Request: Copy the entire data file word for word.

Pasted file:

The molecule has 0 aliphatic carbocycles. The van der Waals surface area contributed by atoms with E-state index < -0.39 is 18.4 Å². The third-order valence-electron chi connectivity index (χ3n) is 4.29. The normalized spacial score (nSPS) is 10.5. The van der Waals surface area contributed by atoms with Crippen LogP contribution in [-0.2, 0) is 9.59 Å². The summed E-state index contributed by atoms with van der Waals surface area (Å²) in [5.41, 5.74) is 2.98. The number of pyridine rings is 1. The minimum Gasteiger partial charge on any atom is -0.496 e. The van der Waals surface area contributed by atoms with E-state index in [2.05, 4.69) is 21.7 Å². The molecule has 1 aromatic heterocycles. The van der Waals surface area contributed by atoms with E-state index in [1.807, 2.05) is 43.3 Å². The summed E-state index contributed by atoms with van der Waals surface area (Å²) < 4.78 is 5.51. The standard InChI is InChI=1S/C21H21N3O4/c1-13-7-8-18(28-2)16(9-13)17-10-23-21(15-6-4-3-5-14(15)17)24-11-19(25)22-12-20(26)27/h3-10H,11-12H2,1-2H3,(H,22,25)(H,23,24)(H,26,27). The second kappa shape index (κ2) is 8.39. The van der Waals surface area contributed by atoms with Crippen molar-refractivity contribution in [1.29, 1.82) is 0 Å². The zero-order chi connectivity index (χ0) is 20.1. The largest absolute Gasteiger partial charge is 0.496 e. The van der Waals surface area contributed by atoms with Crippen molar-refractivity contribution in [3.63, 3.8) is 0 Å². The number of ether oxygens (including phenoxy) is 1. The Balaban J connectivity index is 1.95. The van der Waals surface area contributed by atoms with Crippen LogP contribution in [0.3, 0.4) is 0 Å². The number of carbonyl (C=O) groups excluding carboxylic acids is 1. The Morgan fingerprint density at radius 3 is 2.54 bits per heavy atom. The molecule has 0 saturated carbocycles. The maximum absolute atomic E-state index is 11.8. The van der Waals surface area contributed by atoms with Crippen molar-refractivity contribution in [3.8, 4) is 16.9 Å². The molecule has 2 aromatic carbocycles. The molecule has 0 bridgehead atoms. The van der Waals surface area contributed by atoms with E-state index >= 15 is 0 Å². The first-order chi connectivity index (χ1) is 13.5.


The molecule has 0 aliphatic carbocycles. The van der Waals surface area contributed by atoms with E-state index < -0.39 is 18.4 Å². The third-order valence-electron chi connectivity index (χ3n) is 4.29. The normalized spacial score (nSPS) is 10.5. The van der Waals surface area contributed by atoms with Crippen LogP contribution in [-0.2, 0) is 9.59 Å². The summed E-state index contributed by atoms with van der Waals surface area (Å²) in [5.41, 5.74) is 2.98. The number of pyridine rings is 1. The minimum Gasteiger partial charge on any atom is -0.496 e. The van der Waals surface area contributed by atoms with E-state index in [2.05, 4.69) is 21.7 Å². The molecule has 1 aromatic heterocycles. The van der Waals surface area contributed by atoms with E-state index in [1.807, 2.05) is 43.3 Å². The summed E-state index contributed by atoms with van der Waals surface area (Å²) < 4.78 is 5.51. The standard InChI is InChI=1S/C21H21N3O4/c1-13-7-8-18(28-2)16(9-13)17-10-23-21(15-6-4-3-5-14(15)17)24-11-19(25)22-12-20(26)27/h3-10H,11-12H2,1-2H3,(H,22,25)(H,23,24)(H,26,27). The second kappa shape index (κ2) is 8.39. The van der Waals surface area contributed by atoms with Crippen molar-refractivity contribution in [1.29, 1.82) is 0 Å². The zero-order chi connectivity index (χ0) is 20.1. The largest absolute Gasteiger partial charge is 0.496 e. The van der Waals surface area contributed by atoms with Crippen molar-refractivity contribution in [3.63, 3.8) is 0 Å². The number of ether oxygens (including phenoxy) is 1. The Balaban J connectivity index is 1.95. The van der Waals surface area contributed by atoms with Crippen LogP contribution in [0.3, 0.4) is 0 Å². The number of carbonyl (C=O) groups excluding carboxylic acids is 1. The Morgan fingerprint density at radius 3 is 2.54 bits per heavy atom. The molecule has 0 saturated carbocycles. The maximum absolute atomic E-state index is 11.8. The van der Waals surface area contributed by atoms with Crippen molar-refractivity contribution in [3.8, 4) is 16.9 Å². The molecule has 2 aromatic carbocycles. The molecule has 0 bridgehead atoms. The van der Waals surface area contributed by atoms with E-state index >= 15 is 0 Å². The first-order chi connectivity index (χ1) is 13.5.